• Tuna Pizza: Hold the mayo, but top the pie with flaked tuna, sliced red onion and capers. You can add anchovies, too. Here’s a recipe to use as a guide.
  •  
    What’s your favorite unusual topping?
    ________________
    *Use cherry tomatoes or plum tomatoes when tomatoes are not in season.

     

      

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    FOOD FUN: Unconventional Sundae Ingredients

    Cornflakes Sundae

    Beef Sundae

    Tomato Basil Sundae

    [1] Not your typical vanilla ice cream sundae (photo courtesy Ogawa Coffee. [2] How about a beef sundae with cheddar (photo courtesy Dairy Max). [3] Tart frozen yogurt like Pinkberry is an opportunity to try savory toppings, like marinated cherry tomatoes and basil (photo courtesy Pinkberry).

     

    For National Sundae Day, November 11th, commemorates the history of the ice cream sundae, which dates to around 1892 in Ithaca, New York.

    While we love conventional ice cream sundaes (particularly hot fudge over pistachio ice cream), there are novel approaches as well.

    Why not think beyond the conventional and create a delicious ice cream sundae with at least one “different” ingredient.
     
    WHAT IS NOT DIFFERENT

  • Berries and other sundae fruits
  • Crushed cookies and cake cubes
  • Popular candies, sprinkles, dragées
  • Any fruits or nuts—fresh, dried, raw, roasted, etc.
  • Any conventional ice cream sauce (butterscotch, chocolate, strawberry, etc.)
  • Marshmallow cream or whipped cream
  •  
    WHAT IS DIFFERENT

  • Cereals and granola
  • Crushed honey sesame bites
  • Exotic fruits: carambola/star fruit, dragon fruit, lychee, rambutan, etc.
  • Honey (especially flavored honey), preserves, pie filling
  • Jell-O or other gelatin cubes, including cubed Jell-O shots
  • Scoops of other frozen desserts (granita, sorbet, yogurt)
  • Seeds: pumpkin, sesame, chia
  • Flavored whipped cream: recipes for bourbon, five spice, lavender, pumpkin pie spice, etc.); mascarpone
  • Garnishes: colored sanding sugars, peanut butter cream
  •  
    Photo #1 shows a sundae, from Ogawa Coffee in Boston, an offshoot of a Japanese chain.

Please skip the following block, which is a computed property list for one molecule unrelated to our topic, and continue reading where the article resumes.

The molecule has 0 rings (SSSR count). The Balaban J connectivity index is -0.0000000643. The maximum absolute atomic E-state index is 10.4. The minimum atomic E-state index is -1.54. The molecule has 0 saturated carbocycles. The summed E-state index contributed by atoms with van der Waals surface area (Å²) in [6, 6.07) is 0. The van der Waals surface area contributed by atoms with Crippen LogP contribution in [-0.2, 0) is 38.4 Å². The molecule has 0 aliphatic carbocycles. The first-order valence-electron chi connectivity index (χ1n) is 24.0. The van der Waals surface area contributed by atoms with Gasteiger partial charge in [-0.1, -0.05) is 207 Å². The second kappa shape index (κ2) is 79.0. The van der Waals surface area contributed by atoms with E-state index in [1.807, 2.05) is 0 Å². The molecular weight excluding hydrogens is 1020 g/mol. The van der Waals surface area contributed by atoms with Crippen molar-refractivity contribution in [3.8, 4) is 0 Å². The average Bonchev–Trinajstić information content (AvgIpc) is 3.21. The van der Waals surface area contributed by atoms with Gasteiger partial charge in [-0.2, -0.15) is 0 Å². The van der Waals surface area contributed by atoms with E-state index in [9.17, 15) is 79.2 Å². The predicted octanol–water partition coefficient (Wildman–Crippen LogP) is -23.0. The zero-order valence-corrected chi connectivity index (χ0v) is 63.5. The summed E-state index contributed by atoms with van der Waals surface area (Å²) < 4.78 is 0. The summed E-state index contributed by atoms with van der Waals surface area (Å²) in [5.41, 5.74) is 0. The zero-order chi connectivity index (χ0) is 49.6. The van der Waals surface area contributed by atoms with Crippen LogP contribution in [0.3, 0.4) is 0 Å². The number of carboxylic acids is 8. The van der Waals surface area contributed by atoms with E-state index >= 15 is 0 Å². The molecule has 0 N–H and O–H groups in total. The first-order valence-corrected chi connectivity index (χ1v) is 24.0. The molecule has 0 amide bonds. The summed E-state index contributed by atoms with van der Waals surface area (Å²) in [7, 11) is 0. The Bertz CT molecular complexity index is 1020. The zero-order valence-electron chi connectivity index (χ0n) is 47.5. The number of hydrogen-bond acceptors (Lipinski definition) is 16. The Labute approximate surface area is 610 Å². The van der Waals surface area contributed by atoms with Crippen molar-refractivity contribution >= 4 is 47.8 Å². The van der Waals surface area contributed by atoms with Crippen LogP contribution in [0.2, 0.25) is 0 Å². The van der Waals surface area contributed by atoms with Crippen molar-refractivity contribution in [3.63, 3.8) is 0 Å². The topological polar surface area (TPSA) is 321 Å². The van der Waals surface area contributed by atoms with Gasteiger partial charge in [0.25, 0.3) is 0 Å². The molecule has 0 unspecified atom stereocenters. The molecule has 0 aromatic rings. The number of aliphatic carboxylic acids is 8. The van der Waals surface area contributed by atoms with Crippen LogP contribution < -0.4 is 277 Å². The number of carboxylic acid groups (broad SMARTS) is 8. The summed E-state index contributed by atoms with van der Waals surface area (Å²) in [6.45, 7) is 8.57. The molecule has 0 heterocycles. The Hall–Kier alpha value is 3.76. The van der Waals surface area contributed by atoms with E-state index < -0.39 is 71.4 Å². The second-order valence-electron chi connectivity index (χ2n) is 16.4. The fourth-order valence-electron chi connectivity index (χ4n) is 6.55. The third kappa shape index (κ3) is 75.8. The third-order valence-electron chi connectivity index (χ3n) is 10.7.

It’s made in a pint glass with two unconventional ingredients: coffee gelatin (a Boston specialty, originating as a way to use yesterday’s leftover coffee) and Corn Flakes. As a coffee house, the coffee gelatin makes perfect sense. It’s made with coffee and unflavored gelatin; here’s a recipe.

     
    RECIPE: OGAWA MOCHA CORNFLAKE ICE CREAM SUNDAE (PHOTO #1)

    Ingredients

  • Vanilla ice cream (substitute coffee, chocolate, or a small scoop of each)
  • Cubes of house-made coffee gelatin
  • Cubes of chocolate terrine (substitute brownie or chocolate cake cubes
  • Chocolate/fudge sauce
  • Corn Flakes
  • Whipped cream
  • Garnish: dried cranberries (substitute dried cherries, chocolate-covered espresso beans or pomegranate arils
  • Preparation

    1. PLACE some chocolate sauce on the very bottom. Then add one scoop ice cream, topped with chocolate terrine. Add more chocolate sauce, the second scoop of ice cream and the gelatin cubes.

    2. ADD the third scoop of ice cream and the Corn Flakes. Top with more gelatin, whipped cream and garnish.

     
    HOW ABOUT A SAVORY SUNDAE?

    You can make savory sundaes as well. Some are made with savory ice cream; others are sundae in name, but aren’t cold.

    We have recipes for a:

  • Beef Stew Sundae (Photo #2)
  • Spaghetti & Meatball Sundae
  • Savory Yogurt Sundae (Photo #3)
  • Sour cream ice cream with salmon caviar garnish (we’re still working to perfect the amount of herbs in the sour cream ice cream, but here’s an Ideas In Food recipe for sourdough ice cream they top with caviar)
  •  
    But we’re not suggesting that you whip up a caviar sundae. Yet.